The regulatory authority has now explained how it classifies and distinguishes certain constellations.
- Telecommunications services only exist if they are provided for third parties. Radio connections from vehicle to vehicle or vehicles to infrastructure (C2X), as in the case of C-ITS, are not telecommunications services and are therefore not subject to regulation.
- The M2M service in itself is not a telecommunications service. This is clear from the explanatory memorandum to the law, which separates signal conveyance (connectivity) from the content component. The content component, such as a weather app, is a so-called over-the-top (OTT) service, which is provided via the open Internet.
- The underlying signal conveyance (connectivity) is usually a telecommunications service. The provider of this service (at an upstream level) is the (virtual) mobile network operator.
- Particularly relevant is the case in which the provider of the M2M service sells the user a “package,” combining signal transmission and a content component. While the resale of telecommunications services can lead to the reseller itself also becoming a provider of such services and thus also subject to regulation, the FNA has now clarified that the connectivity is an upstream product and that the providers of the M2M or infotainment services are therefore not to be classified as providers of the underlying connectivity. The key prerequisite is that signal transmission is only a necessary but subordinate component of the offering. Such an M2M or infotainment service is then not subject to regulation under the TKG.
- By contrast, a telecommunications service exists if the provider of the M2M service concludes an independent contract with the user for the connectivity service, or if the signal transmission is also used for other applications, such as surfing the open Internet or for telephony or messenger services. However, this does not apply when it is only possible to call certain, predefined numbers, as it is the case with eCall, concierge services or calls to the manufacturer’s service center. In such constellations, the service is not equivalent to classical telephony and therefore not classified as a telecommunications service.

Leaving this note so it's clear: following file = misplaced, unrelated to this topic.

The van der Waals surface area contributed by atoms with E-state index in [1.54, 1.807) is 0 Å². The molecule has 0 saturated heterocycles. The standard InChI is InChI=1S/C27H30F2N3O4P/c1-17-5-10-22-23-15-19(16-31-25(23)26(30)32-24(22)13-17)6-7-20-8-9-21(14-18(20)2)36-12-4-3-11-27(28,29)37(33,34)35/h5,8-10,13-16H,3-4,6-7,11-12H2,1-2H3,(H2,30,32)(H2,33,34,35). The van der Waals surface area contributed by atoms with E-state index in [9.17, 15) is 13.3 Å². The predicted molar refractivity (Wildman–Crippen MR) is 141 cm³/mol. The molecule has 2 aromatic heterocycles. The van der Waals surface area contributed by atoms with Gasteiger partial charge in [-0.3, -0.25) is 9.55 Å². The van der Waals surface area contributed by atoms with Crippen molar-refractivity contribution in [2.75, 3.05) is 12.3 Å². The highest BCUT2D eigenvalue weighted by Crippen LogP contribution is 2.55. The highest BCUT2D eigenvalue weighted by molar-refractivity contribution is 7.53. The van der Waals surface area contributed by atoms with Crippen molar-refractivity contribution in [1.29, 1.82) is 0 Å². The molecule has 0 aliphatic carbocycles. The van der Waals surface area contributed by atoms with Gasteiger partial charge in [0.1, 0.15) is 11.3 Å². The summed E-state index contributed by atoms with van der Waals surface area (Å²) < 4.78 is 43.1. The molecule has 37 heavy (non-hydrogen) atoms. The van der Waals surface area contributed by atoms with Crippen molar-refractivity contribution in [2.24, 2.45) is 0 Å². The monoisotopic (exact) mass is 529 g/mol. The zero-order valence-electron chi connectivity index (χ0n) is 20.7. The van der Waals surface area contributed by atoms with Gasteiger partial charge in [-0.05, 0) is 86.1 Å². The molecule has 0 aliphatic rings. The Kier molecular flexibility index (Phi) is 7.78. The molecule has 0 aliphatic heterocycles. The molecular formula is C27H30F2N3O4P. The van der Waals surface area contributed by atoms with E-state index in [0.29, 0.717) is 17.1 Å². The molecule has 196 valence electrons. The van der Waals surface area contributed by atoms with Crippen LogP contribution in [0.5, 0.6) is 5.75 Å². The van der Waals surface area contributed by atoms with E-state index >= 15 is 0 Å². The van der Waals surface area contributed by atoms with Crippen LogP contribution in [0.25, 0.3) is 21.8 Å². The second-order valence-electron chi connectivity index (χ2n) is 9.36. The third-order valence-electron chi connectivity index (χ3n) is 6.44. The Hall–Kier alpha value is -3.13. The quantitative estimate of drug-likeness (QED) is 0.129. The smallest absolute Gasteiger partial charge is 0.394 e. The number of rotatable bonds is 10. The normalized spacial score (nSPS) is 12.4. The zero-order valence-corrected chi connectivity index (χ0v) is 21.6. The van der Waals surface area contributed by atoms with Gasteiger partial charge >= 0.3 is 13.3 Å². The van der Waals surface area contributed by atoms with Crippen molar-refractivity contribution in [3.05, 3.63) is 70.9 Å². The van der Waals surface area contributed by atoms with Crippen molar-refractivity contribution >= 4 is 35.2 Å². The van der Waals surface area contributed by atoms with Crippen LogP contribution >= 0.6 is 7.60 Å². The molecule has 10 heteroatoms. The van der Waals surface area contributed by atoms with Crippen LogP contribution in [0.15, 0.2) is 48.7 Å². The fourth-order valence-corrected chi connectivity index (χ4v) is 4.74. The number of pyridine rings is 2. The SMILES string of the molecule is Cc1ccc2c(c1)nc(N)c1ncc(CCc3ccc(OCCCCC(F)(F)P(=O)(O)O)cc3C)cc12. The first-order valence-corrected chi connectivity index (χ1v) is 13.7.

Significance for the automotive industry
Generally, the FNA statement is to be welcomed. Even though the view had already prevailed on the market that providers of M2M and infotainment services were not regularly to be classified as providers of telecommunications services, the regulatory authority’s assessment now gives many providers legal certainty. In particular, the fact that C2X/C-ITS connections do not constitute telecommunications services provides certainty. Previously, some argued that although they were telecommunications services, the car manufacturer should not be regarded as the provider of these automatically established connections, and therefore should not be subject to regulation.
Providers of connectivity-based services in the vehicle must be aware before the rollout whether the service in question is a telecommunications service. There are various technical and contractual options to avoid this classification, and the respective mobile communications provider should be involved in the discussion and the specific design. In any case, it must be carefully examined who assumes which obligations resulting from the TKG and which information must be made available to the user at what time.
If the carmaker takes the step of becoming a provider of telecommunications services itself (German automakers have already gone down this path in some cases), it is important that the relevant processes in the areas of customer contact, cybersecurity, billing, data storage and data protection be implemented within the company, which can involve considerable effort.